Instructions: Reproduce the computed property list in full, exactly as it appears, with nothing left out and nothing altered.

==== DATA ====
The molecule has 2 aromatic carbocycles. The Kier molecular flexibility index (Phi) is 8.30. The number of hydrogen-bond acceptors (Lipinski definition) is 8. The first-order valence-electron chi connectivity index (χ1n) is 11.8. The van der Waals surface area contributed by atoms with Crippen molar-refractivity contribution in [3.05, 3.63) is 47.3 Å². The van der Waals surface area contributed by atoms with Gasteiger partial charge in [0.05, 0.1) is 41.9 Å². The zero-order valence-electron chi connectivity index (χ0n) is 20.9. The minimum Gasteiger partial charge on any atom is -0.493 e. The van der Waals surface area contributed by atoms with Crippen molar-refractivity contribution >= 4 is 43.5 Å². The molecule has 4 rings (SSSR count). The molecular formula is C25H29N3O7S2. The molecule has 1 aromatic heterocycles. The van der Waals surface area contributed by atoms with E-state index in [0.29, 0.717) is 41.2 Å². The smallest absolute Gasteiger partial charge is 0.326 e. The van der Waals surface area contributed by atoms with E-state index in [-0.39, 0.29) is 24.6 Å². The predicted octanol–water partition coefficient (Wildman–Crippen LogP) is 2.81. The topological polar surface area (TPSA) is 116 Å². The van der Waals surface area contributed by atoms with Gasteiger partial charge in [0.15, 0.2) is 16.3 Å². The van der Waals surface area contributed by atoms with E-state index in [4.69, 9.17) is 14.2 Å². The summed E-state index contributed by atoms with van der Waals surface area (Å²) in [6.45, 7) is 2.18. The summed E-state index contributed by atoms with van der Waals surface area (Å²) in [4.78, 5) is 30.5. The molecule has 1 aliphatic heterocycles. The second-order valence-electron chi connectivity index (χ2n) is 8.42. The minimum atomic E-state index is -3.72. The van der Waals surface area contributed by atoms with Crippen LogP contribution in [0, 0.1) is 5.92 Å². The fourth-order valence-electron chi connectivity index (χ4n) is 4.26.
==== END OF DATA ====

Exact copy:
The molecule has 2 aromatic carbocycles. The Kier molecular flexibility index (Phi) is 8.30. The number of hydrogen-bond acceptors (Lipinski definition) is 8. The first-order valence-electron chi connectivity index (χ1n) is 11.8. The van der Waals surface area contributed by atoms with Crippen molar-refractivity contribution in [3.05, 3.63) is 47.3 Å². The van der Waals surface area contributed by atoms with Gasteiger partial charge in [0.05, 0.1) is 41.9 Å². The zero-order valence-electron chi connectivity index (χ0n) is 20.9. The minimum Gasteiger partial charge on any atom is -0.493 e. The van der Waals surface area contributed by atoms with Crippen molar-refractivity contribution >= 4 is 43.5 Å². The molecule has 4 rings (SSSR count). The molecular formula is C25H29N3O7S2. The molecule has 1 aromatic heterocycles. The van der Waals surface area contributed by atoms with E-state index in [0.29, 0.717) is 41.2 Å². The smallest absolute Gasteiger partial charge is 0.326 e. The van der Waals surface area contributed by atoms with E-state index in [-0.39, 0.29) is 24.6 Å². The predicted octanol–water partition coefficient (Wildman–Crippen LogP) is 2.81. The topological polar surface area (TPSA) is 116 Å². The van der Waals surface area contributed by atoms with Gasteiger partial charge in [0.15, 0.2) is 16.3 Å². The van der Waals surface area contributed by atoms with E-state index in [4.69, 9.17) is 14.2 Å². The summed E-state index contributed by atoms with van der Waals surface area (Å²) in [6.45, 7) is 2.18. The summed E-state index contributed by atoms with van der Waals surface area (Å²) in [4.78, 5) is 30.5. The molecule has 1 aliphatic heterocycles. The second-order valence-electron chi connectivity index (χ2n) is 8.42. The minimum atomic E-state index is -3.72. The van der Waals surface area contributed by atoms with Crippen LogP contribution in [0, 0.1) is 5.92 Å². The fourth-order valence-electron chi connectivity index (χ4n) is 4.26.